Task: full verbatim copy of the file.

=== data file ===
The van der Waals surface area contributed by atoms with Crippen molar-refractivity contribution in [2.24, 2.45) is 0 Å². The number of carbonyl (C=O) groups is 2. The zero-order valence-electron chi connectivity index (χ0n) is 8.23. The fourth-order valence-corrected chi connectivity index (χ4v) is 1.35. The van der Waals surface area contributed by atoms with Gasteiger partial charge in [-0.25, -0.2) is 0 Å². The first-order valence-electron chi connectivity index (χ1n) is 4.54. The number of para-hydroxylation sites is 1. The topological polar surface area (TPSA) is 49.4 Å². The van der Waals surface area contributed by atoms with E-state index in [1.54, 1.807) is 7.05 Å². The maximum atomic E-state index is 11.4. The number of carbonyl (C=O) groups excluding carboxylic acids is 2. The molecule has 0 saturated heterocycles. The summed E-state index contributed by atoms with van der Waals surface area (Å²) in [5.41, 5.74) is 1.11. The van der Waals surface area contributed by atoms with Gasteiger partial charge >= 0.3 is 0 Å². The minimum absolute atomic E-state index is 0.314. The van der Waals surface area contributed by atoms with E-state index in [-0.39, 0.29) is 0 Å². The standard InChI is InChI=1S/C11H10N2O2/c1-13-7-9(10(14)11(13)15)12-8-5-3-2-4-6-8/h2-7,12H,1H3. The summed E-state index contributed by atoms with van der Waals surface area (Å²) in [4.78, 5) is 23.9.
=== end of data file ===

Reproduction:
The van der Waals surface area contributed by atoms with Crippen molar-refractivity contribution in [2.24, 2.45) is 0 Å². The number of carbonyl (C=O) groups is 2. The zero-order valence-electron chi connectivity index (χ0n) is 8.23. The fourth-order valence-corrected chi connectivity index (χ4v) is 1.35. The van der Waals surface area contributed by atoms with Gasteiger partial charge in [-0.25, -0.2) is 0 Å². The first-order valence-electron chi connectivity index (χ1n) is 4.54. The number of para-hydroxylation sites is 1. The topological polar surface area (TPSA) is 49.4 Å². The van der Waals surface area contributed by atoms with E-state index in [1.54, 1.807) is 7.05 Å². The maximum atomic E-state index is 11.4. The number of carbonyl (C=O) groups excluding carboxylic acids is 2. The molecule has 0 saturated heterocycles. The summed E-state index contributed by atoms with van der Waals surface area (Å²) in [5.41, 5.74) is 1.11. The van der Waals surface area contributed by atoms with Gasteiger partial charge >= 0.3 is 0 Å². The minimum absolute atomic E-state index is 0.314. The van der Waals surface area contributed by atoms with E-state index in [-0.39, 0.29) is 0 Å². The standard InChI is InChI=1S/C11H10N2O2/c1-13-7-9(10(14)11(13)15)12-8-5-3-2-4-6-8/h2-7,12H,1H3. The summed E-state index contributed by atoms with van der Waals surface area (Å²) in [4.78, 5) is 23.9.